The private sector is constrained by small and undiversified markets and follows the historic trend of being engaged mainly in distribution, wholesale, retail, professional services and construction. Activity in the formal segment is to a large extent focused on non-tradeables with a much smaller per cent being in tradeables. This structure is not conducive to facilitating growth as it is anchored in consumption activities.

There are two factors which encourage this pattern. First, our geographic location is in close proximity to the largest mass consumption society in the world, which shapes our own consumption patterns. This demonstration effect is transmitted through the media, mainly television, our friends and relatives in the US and frequent visits to that country. The second factor is the presence of a liberal democratic political system with a competitive multiparty system in which many promises are made in order to be elected.

The financial system which is dominated by foreign and local commercial banks is aligned to this private sector structure by both history and practice. It is Anglo Saxon in orientation which means that the banks lend for short term purposes and do not venture into the more risky projects necessary for growth and development.

The current economic system can be described by what we term the Input-Consumption- Default model. Input describes the approach to investment which concentrates on the upfront investment but not the final output. The facts are that, despite high levels of public and private investments, output and growth levels remain low and not related to the inputs. This is as a result of the lack of coordination of these investments, that is, they occur in silos and with limited multiplier effects, because of the choice of projects, and massive inefficiencies leading to wasteful cost over-runs. Lack of coordination of policies, programmes and projects is also a major cause of lagging economic growth. This occurs within government, between government and the private sector, and between the countries in the OECS/ECCU. The Default element is related to the use of policies which are traditional and have not been changed for a long time, policies which have been thrust upon us by external agencies, such as the international financial institutions and donor countries, and the imitation of policies which may not be appropriate to our particular environment.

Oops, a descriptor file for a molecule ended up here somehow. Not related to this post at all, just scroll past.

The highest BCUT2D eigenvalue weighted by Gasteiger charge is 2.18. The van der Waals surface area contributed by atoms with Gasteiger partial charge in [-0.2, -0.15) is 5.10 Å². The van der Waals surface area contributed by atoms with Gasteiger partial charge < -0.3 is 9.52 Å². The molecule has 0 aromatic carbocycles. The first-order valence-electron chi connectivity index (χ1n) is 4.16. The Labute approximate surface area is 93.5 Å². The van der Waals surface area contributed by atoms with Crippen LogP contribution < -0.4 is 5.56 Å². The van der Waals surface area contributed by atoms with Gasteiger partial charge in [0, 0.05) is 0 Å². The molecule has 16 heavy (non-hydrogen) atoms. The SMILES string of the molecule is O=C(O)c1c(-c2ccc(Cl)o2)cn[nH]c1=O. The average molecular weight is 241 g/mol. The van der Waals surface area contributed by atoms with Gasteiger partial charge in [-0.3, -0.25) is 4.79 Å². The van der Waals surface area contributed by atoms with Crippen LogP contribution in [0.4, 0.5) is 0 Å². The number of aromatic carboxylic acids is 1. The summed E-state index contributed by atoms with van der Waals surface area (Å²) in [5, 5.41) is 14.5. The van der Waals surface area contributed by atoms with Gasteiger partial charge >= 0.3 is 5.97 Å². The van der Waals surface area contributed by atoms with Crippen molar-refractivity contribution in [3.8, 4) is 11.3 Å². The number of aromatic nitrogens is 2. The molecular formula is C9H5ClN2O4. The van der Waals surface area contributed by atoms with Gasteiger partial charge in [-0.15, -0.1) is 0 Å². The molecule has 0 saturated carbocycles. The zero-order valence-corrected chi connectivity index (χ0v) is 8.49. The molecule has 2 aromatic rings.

The challenge for us is: How do we break out of the current low output/high debt scenario and choose between the four outcomes which could confront us in the future? These are:

i. Failed states

ii. Barebones survival

iii. Moderate growth, and

iv. Socioeconomic transformation.

To achieve the preferred outcome, which is socioeconomic transformation, requires a rate of growth ranging between 5 and 7 per cent which is not attainable with the current economic policies and the existing economic resource base. Socioeconomic transformation requires the creation of a dynamic private sector which is export oriented and internationally competitive. This will require an efficient and effective state and a transformed financial sector as supporting and complementary institutions. Of major importance however will be what we refer to at the ECCB as the seven great modernizations which represent the fundamental platform for achieving our goals. The seven are as follows: